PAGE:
seems to be more closely related to D.
bluthneri LeConte, 1880 than to D. bidentatus
(Champlain & Knull, 1926); however, it differs
from both extant species in larger eyes,
narrower inter-ocular space and shorter pedicle.
In addition, while both congeners of the Recent
show a more or less extensive light colouring,
the body colour of D. mehli sp. n. seems to be
completely pitch-brown, as all other fossil and
extant Opsimini.
Concerning the fossil Europsimus germanicus
and Japonopsimus balticus, D. mehli sp. n. is
easily distinguishable in the generic characters.
Due to the double pronotal spines, D. mehli n.
sp. is similar to E. germanicus, which
principally differs in the 12-articulated
antennae and the pronotum, having basal spines
and straight base. Moreover, comparing the size
of the antennomeres in relation with that of
body, D. mehli n. sp. and E. germanicus show a
similar trend, while they are very different from
J. balticus.
Actually, the 12th antennomere of Europsimus
might be an optical illusion due to diffraction;
consequently, Europsimus could be more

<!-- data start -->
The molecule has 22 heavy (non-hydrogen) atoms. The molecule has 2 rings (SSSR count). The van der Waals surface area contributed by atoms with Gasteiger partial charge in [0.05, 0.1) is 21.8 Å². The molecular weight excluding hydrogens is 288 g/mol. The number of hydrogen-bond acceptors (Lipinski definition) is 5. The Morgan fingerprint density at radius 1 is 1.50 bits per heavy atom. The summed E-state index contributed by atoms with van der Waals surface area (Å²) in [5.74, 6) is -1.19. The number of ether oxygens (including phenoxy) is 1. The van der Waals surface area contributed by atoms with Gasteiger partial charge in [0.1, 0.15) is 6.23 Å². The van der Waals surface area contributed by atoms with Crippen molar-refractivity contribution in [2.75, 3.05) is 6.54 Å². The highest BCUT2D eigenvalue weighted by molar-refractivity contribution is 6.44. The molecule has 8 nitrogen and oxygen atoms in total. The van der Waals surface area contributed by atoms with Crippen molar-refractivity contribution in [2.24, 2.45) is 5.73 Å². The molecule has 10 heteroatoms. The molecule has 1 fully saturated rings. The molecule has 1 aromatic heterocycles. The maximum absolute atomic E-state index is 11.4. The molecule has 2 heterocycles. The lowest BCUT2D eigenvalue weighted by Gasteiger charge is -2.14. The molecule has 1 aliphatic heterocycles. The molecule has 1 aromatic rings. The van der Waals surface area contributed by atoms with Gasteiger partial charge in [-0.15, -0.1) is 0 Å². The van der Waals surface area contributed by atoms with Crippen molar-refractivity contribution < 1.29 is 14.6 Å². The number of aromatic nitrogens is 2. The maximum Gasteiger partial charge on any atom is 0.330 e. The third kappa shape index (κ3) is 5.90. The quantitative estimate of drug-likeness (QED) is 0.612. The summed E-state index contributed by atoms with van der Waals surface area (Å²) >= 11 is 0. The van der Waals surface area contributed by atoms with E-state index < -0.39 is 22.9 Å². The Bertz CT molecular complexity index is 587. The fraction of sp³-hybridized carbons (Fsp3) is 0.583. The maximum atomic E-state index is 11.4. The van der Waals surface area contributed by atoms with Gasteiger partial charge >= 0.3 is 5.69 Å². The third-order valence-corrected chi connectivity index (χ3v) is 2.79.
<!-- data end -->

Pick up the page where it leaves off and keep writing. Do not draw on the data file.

similar to Dicentrus than previously supposed.
However, antennae are ~1.5 times as long as
body in Europsimus, analogous to current
Opsimus, while they are ~1.25 times as long as
body in D. mehli sp. n., analogous to current
Dicentrus. This difference is not due to
allometry since the species show analogue body
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Dicentrus mehli sp. n. (Coleoptera: Cerambycidae) implies close trophic association between Opsimini and Calocedrus...
Fig. 1. Dicentrus mehli sp. n., holotype, dorsal
side. Fig. 2. Dicentrus mehli sp. n., holotype, ventral
side.
Fig. 3. Dicentrus mehli sp. n., reconstruction.
size (4.3 and 4.6 mm); hence, Europsimus is
certainly a different taxon.
Long antennae characterise Japonopsimus as
well; thus, they seem to be an archaic character
of Opsimini.
Description
Male, body length 4.3 mm. General habitus
small, flat, pitch-brown, densely covered with
a dark pubescence.
Head short; forehead vertical, sculpture not
detectable; antennal tubercles widely separated
and scarcely elevated; inter-antennal space
narrow, one-half as wide as the upper eye-lobes;
inter-antennal furrow very fine, prolonged to
the cranial base; eyes large, coarsely faceted,
very strongly reniform, and scarcely prominent;
under eye-lobes nearly occupying all space of
cheeks. Maxillar palpomeres sub-equal, last